On the heels of a new California law that requires tech boards to have at least one female board director by the end of 2019, lawmakers are now hard at work on a new law to eliminate bias at tech companies. Radio station KFGO reports that the efforts, called the Algorithmic Accountability Act of 2019, will focus on combating "discriminatory biases embedded in computer models." Democratic Senator Ron Wyden explained that algorithms affect every facet of our modern lives, and when we allow them to employ biases, we disallow women and minorities to have access to the same privileges as their white, male counterparts -- life events like buying a house and getting a job. While many Democrats are fully supporting the bill, it will be an "uphill battle" to get past the stodgy Republicans who don't want to enact change. (See WiCipedia: Companies With Values Should Be the Norm.)
Re: Valuing all kinds of diversity still needed in tech Ageim is a problem for men as well as women.
There is a shortage of technology and marketing talent. Yet companies applicant tracking systems apparently discard experienced professionals out of hand.
Of the current 'hot' networking technologies, most are re-inventions of ideas developed decades ago. I understand that university-level telecom and networking curricula do not cover historical alternatives to the Ethernet/IP paradigm. Young engineers come up with "new" ideas that are actually approaches left by the wayside. One or two people who've been there can save a lot of wasted steps.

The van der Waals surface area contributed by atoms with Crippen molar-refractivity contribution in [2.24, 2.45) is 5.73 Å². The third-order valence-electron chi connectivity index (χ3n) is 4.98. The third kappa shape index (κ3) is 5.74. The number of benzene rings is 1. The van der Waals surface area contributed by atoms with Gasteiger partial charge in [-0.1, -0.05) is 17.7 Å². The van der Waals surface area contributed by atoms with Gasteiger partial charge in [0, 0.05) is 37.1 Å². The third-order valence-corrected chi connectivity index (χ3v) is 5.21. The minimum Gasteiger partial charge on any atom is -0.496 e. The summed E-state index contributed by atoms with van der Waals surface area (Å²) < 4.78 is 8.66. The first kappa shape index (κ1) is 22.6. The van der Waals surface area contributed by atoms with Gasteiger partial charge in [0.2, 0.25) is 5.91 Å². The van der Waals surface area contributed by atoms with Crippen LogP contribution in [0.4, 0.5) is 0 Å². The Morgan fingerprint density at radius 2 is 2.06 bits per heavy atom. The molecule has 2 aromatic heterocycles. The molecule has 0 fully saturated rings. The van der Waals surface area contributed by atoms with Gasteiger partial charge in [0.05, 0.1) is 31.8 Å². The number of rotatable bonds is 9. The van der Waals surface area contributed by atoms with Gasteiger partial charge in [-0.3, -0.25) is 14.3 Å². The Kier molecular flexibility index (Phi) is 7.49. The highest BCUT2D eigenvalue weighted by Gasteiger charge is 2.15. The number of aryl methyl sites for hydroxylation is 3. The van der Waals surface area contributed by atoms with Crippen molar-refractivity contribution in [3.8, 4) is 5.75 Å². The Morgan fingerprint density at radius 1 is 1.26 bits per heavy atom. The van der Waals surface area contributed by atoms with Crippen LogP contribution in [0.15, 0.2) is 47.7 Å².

Thought leaders in the HR community know better, but CHROs still aren't putting much effort into it, in the ways that they are for other kinds of diversity issues.
ErynLeavens, User Rank: Light Sabre 4/19/2019 | 11:31:20 AM
Re: Valuing all kinds of diversity still needed in tech Thanks so much for weighing in, Karen! I definitely agree that the wider range of people tech companies employ the more successful and ultimately profitable they will be, not to mention representative of their audience. It seems that the concern in the 30-45 year old range is juggling family responsibilies (e.g., not wanting a "mom" in the office) and above that age range it's a concern that employees won't be able to catch on to new technologies as fast as those in a younger age bracket. So silly! You're right - innovative comes at every age.
Karen J, User Rank: Light Beer 4/19/2019 | 9:25:18 AM
Valuing all kinds of diversity still needed in tech Thanks for creating further awareness on these issues. Having been in tech (and with ample experience in other industries) for a number of years, the limitations on the growth of a business that doesn't embrace all kinds of diversity are profound. And in today's world, the lack of embracing it is the lowest I've seen in my career.
Age bias does seem to raise it's head rather early. As a person who is older, my peers and I do NOT "have more complicated lives full of personal responsibilities" rather they are very simplified. Kids are grown and gone (if we had kids), the mortgage is no longer a significant burden, the car is paid, etc.
I recommend being open to considering a person as an individual instead of fitting into a category. Some of the most innovative people are older - and some younger. And some of the best workers in general are older - and some younger. Figure out what each person can bring to the table for the organization. It may be surprising when actually engaging with a person to learn the value they can bring to an org.
This week in our WiC roundup: Coding school teaches kids to help others with tech; '90s TV reigns supreme even in the everything-automated age; computer science programs may have more accountability soon; and more.